Dmitry Andreikin with an Elo of 2743 is seeded first and Alexander Morozevich at 2716 is rated second. Daniil Dubov gave up his commentating duties at the Tal to come to Sochi and play with Artemiev, Popov, Dreev, Alekseev, Vitiugov, Motylev, Khismatullin and the rest.

        The second and final day of rapids was today and the final ranking after 10 rounds is:

        1. Andreikin 8.0
        2. Dubov 8.0
        3. Moiseenko 8.0
        4. Artemiev 7.5
        5. Riazantsev 7.5
        6. Dreev 7.5
        7. Bologan 7.5
        8. Savchenko 7.5

        Morozevich was 17th, sharing 7.0 points with eleven others.

        http://chess-results.com/tnr241274.a...1&rd=10&wi=821

        I can find 8 of his games from the rapids and I give his four wins. We musn’t lose sight of this talented player.

        Russian Rapids 2016, Sochi
        Round 1, Oct. 2, 2016
        Gorbatov, Alexej (2374) – Morozevich, Alexander (2683)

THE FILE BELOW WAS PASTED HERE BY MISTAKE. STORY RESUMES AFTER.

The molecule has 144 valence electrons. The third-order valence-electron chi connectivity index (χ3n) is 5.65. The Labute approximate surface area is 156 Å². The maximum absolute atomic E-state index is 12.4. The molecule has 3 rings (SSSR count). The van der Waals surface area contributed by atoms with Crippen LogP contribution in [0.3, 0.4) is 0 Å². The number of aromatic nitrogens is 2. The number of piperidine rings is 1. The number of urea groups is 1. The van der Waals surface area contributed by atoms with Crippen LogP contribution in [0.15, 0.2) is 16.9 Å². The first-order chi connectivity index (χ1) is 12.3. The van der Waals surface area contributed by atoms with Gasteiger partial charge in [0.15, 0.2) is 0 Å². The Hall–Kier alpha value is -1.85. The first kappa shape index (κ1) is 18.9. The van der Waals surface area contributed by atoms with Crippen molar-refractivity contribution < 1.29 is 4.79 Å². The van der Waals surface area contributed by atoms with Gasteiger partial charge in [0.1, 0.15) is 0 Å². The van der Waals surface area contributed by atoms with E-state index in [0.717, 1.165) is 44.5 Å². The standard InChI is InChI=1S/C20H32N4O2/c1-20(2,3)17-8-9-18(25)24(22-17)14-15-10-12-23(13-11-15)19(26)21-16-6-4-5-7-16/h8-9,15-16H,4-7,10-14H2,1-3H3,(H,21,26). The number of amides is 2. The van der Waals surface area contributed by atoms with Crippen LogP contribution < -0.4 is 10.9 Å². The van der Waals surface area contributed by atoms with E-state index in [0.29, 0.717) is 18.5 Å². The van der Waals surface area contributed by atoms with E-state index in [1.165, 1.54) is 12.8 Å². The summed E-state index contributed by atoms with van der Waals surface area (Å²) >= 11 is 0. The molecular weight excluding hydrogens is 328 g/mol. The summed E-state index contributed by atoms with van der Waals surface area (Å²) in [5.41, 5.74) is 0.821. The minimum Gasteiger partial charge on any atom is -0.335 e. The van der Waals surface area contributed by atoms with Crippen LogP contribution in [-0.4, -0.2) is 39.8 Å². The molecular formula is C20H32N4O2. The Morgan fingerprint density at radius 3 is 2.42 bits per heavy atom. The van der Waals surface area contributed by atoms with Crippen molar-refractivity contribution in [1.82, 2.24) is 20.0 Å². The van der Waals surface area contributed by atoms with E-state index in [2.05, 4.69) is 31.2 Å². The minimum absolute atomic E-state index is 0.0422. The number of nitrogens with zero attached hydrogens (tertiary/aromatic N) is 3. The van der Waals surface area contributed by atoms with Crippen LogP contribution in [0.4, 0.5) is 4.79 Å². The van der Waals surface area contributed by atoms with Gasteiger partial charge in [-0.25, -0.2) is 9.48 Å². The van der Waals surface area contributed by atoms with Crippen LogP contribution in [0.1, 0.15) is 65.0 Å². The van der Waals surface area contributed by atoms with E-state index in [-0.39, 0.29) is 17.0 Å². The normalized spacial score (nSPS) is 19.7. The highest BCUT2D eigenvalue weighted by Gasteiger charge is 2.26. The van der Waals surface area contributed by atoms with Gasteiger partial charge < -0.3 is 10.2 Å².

A40 Queen’s Pawn, Keres Defence

        1.c4 b6 2.d4 e6 3.a3 Bb7 4.d5 Nf6 5.Nc3 Bd6 6.g3 Be5 7.Bg2 Bxc3+ 8.bxc3 Na6 9.Nh3 Nc5 10.O-O O-O 11.Bg5 h6 12.Bh4 Re8 13.f4 exd5 14.cxd5 Qe7 15.Ra2 Nce4 16.Nf2 Qc5 17.c4 Ng4 18.Bxe4 Rxe4 19.h3 Nxf2 20.Rxf2 Rxc4 0-1

        Round 3, Oct. 2, 2016
        Shemeakin, Alexander (2266) – Morozevich, Alexander
        A40 Queen’s Pawn, Keres Defence

        1.c4 b6 2.d4 e6 3.a3 Bb7 4.d5 Nf6 5.Nc3 Bd6 6.g3 Be5 7.Bg2 Bxc3+ 8.bxc3 Na6 9.Nh3 Nc5 10.O-O O-O 11.Bg5 h6 12.Bh4 Re8 13.f4 exd5 14.cxd5 Qe7 15.Ra2 Nce4 16.Nf2 Qc5 17.c4 Ng4 18.Bxe4 Rxe4 19.h3 Nxf2 20.Rxf2 Rxc4 0-1

        Round 9, Oct. 3, 2016
        Paravyan, David (2528) – Morozevich, Alexander
        C11 French, Steinitz, Boleslavsky Variation

        1.d4 e6 2.e4 d5 3.Nc3 Nf6 4.e5 Nfd7 5.f4 c5 6.Nf3 Nc6 7.Be3 a6 8.Qd2 b5 9.Nd1 Bb7 10.Be2 cxd4 11.Nxd4 Be7 12.O-O O-O 13.Nxc6 Bxc6 14.Bd4 f5 15.exf6 Nxf6 16.Qe3 Bd6 17.Qxe6+ Kh8 18.Ne3 Qc7 19.Qf5 Ne4 20.Qh5 Bxf4 21.Bd3 Rae8 22.Rae1 Re6 23.g3 Bxe3+ 24.Bxe3 Rxf1+ 25.Rxf1 Nf6 26.Bd4 Qe7 27.Qh4 Re1 28.c3 Rxf1+ 29.Kxf1 Qf7 30.Bxf6 gxf6 31.Qf4 Qe7 32.Qh6 Kg8 33.Qh4 Be8 34.Qg4+ Kf8 35.Kf2 h5 36.Qd4 Qe5 37.Qc5+ Kg8 38.Qa7 h4 39.Qh7+ Kf8 40.Qxh4 a5 41.Qf4 b4 42.Qh6+ Ke7 43.Qg7+ Kd6 44.Qf8+ Kc6 45.Bc2 bxc3 46.bxc3 Kb6 47.Bd3 d4 48.c4 Qe3+ 49.Kg2 Bc6+ 50.Kh3 Qxd3 51.Qb8+ Ka6 52.Qc8+ Bb7 53.Qe6+ Ka7 54.c5 Qh7+ 55.Kg4 Qg6+ 0-1

        Round 10, Oct. 3, 2016
        Morozevich, Alexander – Rozum, Ivan (2590)
        B12 Caro-Kann, Advance Variation